By LA Weekly
By Henry Rollins
By Weekly Photographers
By Shea Serrano
By Nate "Igor" Smith
By Dan Weiss
By Erica E. Phillips
By Kai Flanders
The sound of singer Alison Moyet’s looped giggling on Yaz’s “Situation” is as recognizable as a tooting horn at a rave. The new wave that Yaz’s Moyet and partner Vince Clarke helped usher in during the very early ’80s might now seem as quaint as a pair of shoulder pads. But through the air ducts of every American Apparel, not to mention every radio station, the genre has magically reappeared in the mainstream as new rave, electroclash and mash-ups. And like the first superhits Clarke wrote for his old band Depeche Mode, including “Just Can’t Get Enough” and “New Life,” Yaz’s “Situation” has been remixed and re-morphed more times than New Order’s “Blue Monday.”
(Click to enlarge)
Vince Clarke and Alison Moyet: Their sound defined a moment.
So it did seem like unfinished business for Clarke and Moyet, whose partnership ended in less than two years, and whose American tour lasted a mere three shows in New York. Talk of reunion sprang up after the duo’s old label, Mute Records, decided to reissue 25th-anniversary editions of Yaz’s only two studio albums, the classic Upstairs at Eric’s and You and Me Both.
“I finished my last tour with Erasure last year,” says Clarke, who currently lives in Maine, via phone from the U.K. “Andy, my partner, suggested that he wanted to take some time off. I’d kind of heard that Alison was interested in working with me and doing something together. There were some discussions and e-mails about doing some writing together. A tour seemed like the best way to go forward together. But if you had asked me six months ago that we were doing this, I wouldn’t have said yes.”
After writing much of Depeche Mode’s 1981 debut, Speak and Spell, Clarke took off in search of a singer with a “little more emotion” and found Moyet, a fellow native of Basildon, England, who had been in a number of blues and punk bands (including one coincidentally named the Vandals). If front man Dave Gahan was a baritoned robot during Depeche Mode’s beginnings, Moyet’s bluesy, soulful voice was the aural equivalent of smoke wafting through a cabaret club. That, in contrast to Clarke’s futuristic synth experimentation, made the odd couple innovators of their craft, and Upstairs at Eric’s was their perfect beat baby, from dance-floor stompers like “Don’t Go” and “Bring Your Love Down (Didn’t I)” to the romantic “Only You” (originally written for Gahan and company) and hushed beauty “Midnight.”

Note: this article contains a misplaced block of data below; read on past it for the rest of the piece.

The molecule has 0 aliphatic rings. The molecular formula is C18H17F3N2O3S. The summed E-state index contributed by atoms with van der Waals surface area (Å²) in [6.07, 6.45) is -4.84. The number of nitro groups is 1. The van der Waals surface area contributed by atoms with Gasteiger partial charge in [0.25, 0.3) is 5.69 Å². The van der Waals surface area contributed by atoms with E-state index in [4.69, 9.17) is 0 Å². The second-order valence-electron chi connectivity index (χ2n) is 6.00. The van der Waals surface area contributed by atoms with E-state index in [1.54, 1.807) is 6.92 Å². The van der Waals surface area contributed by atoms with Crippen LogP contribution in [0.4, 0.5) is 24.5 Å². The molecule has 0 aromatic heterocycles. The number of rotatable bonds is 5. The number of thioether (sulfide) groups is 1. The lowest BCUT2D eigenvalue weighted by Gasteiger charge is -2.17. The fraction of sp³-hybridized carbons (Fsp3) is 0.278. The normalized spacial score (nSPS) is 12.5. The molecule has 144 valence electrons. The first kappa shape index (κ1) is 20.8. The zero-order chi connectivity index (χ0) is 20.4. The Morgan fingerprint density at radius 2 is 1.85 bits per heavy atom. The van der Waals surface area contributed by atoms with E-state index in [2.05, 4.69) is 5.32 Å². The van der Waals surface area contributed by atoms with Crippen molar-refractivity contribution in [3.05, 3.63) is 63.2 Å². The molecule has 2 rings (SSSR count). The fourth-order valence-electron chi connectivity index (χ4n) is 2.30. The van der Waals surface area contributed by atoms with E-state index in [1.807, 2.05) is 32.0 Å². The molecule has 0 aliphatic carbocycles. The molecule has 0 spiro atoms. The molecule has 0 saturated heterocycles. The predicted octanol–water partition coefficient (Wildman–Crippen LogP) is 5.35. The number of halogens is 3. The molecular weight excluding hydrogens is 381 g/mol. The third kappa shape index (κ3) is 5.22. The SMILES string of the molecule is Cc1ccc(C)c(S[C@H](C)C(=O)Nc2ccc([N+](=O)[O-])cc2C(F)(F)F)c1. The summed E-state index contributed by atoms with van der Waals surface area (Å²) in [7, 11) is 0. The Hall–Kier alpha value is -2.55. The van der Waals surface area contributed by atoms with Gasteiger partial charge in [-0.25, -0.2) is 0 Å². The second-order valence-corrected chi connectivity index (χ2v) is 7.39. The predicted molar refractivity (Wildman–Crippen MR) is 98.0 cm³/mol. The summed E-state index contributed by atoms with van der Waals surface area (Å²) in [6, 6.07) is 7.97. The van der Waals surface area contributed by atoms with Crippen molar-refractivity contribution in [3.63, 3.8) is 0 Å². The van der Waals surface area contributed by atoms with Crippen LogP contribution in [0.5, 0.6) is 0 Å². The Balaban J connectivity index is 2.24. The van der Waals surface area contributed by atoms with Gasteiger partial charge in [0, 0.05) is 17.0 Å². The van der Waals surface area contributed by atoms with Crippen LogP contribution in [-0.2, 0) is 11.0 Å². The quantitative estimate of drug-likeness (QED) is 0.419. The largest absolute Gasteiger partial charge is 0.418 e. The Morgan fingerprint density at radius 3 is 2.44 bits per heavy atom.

You and Me Both proved to be their swan song, and the two parted ways in 1983, even before its release. Moyet embarked on a near-25-year career that’s yielded seven albums, and a single nominated for a Grammy in 1991. She’s also recorded with the likes of Eurythmics’ Dave Stewart, Tricky, the Lightning Seeds and King Britt; sung backup for Dusty Springfield; joined Paul McCartney for a rendition of “Let It Be” at Live Aid; and even had a stint in the West End as Mama Morton in Chicago. Clarke, well, he lucked out again with a vocalist of equal prowess — the lovely and flamboyant Andy Bell — and formed the more disco-leaning Erasure.
But don’t expect to see Moyet prancing around in, say, a top hat, corset and riding crop. Yaz is sticking to the same formula: Moyet belting out the tunes, while Clarke quietly mans the keyboards. (In fact, whatever the incarnation, Clarke has always been the silent one, so we’re not entirely sure we were speaking to the man himself.) And he’s not trying any funny stuff with the old material either. “I had to tighten up a lot of the sounds, but I actually work with the original multitracks to prepare for the tour. I tried to stick to the originals as much as possible because some of the songs have never been performed live before. It would be wrong for me to suddenly start doing modern remixes of the tracks.”
Clarke admits he’s “completely out of touch” with new music. “I’m just in tune with the tastes of my 2-and-a-half-year-old son, which is mostly Sesame Street.” But true to his personality, Clarke is modest about the current crop of electro-revivalists gaining respectability with a sound that was considered disposable the first time around. “I’m not sure about gaining respect,” laughs Clarke. “I think, perhaps, people are looking at it again because it’s like the first time around again. You can’t do the ’50s for the third time or the ’70s for the third time. So maybe for the ’80s, it’s the second time. That is what was so exciting about electronic music in the beginning. It wasn’t a genre being copied from another period. It was completely new and original.”
Find everything you're looking for in your city
Find the best happy hour deals in your city
Get today's exclusive deals at savings of anywhere from 50-90%
Check out the hottest list of places and things to do around your city